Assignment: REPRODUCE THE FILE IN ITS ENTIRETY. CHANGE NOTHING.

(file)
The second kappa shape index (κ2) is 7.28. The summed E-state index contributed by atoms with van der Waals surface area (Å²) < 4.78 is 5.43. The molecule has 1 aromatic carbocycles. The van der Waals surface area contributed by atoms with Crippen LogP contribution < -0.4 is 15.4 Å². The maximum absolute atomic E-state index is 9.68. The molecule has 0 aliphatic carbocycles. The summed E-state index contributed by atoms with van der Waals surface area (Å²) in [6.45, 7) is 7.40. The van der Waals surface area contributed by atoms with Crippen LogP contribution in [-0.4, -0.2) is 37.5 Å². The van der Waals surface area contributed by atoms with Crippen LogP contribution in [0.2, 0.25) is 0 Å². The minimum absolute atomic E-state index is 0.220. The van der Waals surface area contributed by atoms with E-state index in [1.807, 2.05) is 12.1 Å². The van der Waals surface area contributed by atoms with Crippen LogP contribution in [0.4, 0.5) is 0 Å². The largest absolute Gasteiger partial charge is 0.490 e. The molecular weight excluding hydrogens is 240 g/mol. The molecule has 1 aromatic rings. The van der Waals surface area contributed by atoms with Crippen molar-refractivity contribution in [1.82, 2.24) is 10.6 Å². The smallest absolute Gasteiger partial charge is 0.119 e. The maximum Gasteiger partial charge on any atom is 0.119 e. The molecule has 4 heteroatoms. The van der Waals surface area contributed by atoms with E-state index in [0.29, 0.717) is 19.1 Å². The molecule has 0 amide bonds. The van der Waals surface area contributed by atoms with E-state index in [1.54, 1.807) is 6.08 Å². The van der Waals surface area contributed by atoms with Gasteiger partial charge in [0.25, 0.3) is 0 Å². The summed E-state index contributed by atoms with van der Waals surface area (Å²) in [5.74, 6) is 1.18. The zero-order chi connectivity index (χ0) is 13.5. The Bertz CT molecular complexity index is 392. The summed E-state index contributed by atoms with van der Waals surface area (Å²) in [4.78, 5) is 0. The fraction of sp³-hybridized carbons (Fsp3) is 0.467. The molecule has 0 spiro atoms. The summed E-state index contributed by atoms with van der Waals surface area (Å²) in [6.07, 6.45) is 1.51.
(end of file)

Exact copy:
The second kappa shape index (κ2) is 7.28. The summed E-state index contributed by atoms with van der Waals surface area (Å²) < 4.78 is 5.43. The molecule has 1 aromatic carbocycles. The van der Waals surface area contributed by atoms with Crippen LogP contribution < -0.4 is 15.4 Å². The maximum absolute atomic E-state index is 9.68. The molecule has 0 aliphatic carbocycles. The summed E-state index contributed by atoms with van der Waals surface area (Å²) in [6.45, 7) is 7.40. The van der Waals surface area contributed by atoms with Crippen LogP contribution in [-0.4, -0.2) is 37.5 Å². The van der Waals surface area contributed by atoms with Crippen LogP contribution in [0.2, 0.25) is 0 Å². The minimum absolute atomic E-state index is 0.220. The van der Waals surface area contributed by atoms with E-state index in [1.807, 2.05) is 12.1 Å². The van der Waals surface area contributed by atoms with Crippen LogP contribution in [0.4, 0.5) is 0 Å². The largest absolute Gasteiger partial charge is 0.490 e. The molecular weight excluding hydrogens is 240 g/mol. The molecule has 1 aromatic rings. The van der Waals surface area contributed by atoms with Crippen molar-refractivity contribution in [1.82, 2.24) is 10.6 Å². The smallest absolute Gasteiger partial charge is 0.119 e. The maximum Gasteiger partial charge on any atom is 0.119 e. The molecule has 4 heteroatoms. The van der Waals surface area contributed by atoms with E-state index in [0.29, 0.717) is 19.1 Å². The molecule has 0 amide bonds. The van der Waals surface area contributed by atoms with E-state index in [1.54, 1.807) is 6.08 Å². The van der Waals surface area contributed by atoms with Gasteiger partial charge in [0.25, 0.3) is 0 Å². The summed E-state index contributed by atoms with van der Waals surface area (Å²) in [5.74, 6) is 1.18. The zero-order chi connectivity index (χ0) is 13.5. The Bertz CT molecular complexity index is 392. The summed E-state index contributed by atoms with van der Waals surface area (Å²) in [4.78, 5) is 0. The fraction of sp³-hybridized carbons (Fsp3) is 0.467. The molecule has 0 spiro atoms. The summed E-state index contributed by atoms with van der Waals surface area (Å²) in [6.07, 6.45) is 1.51.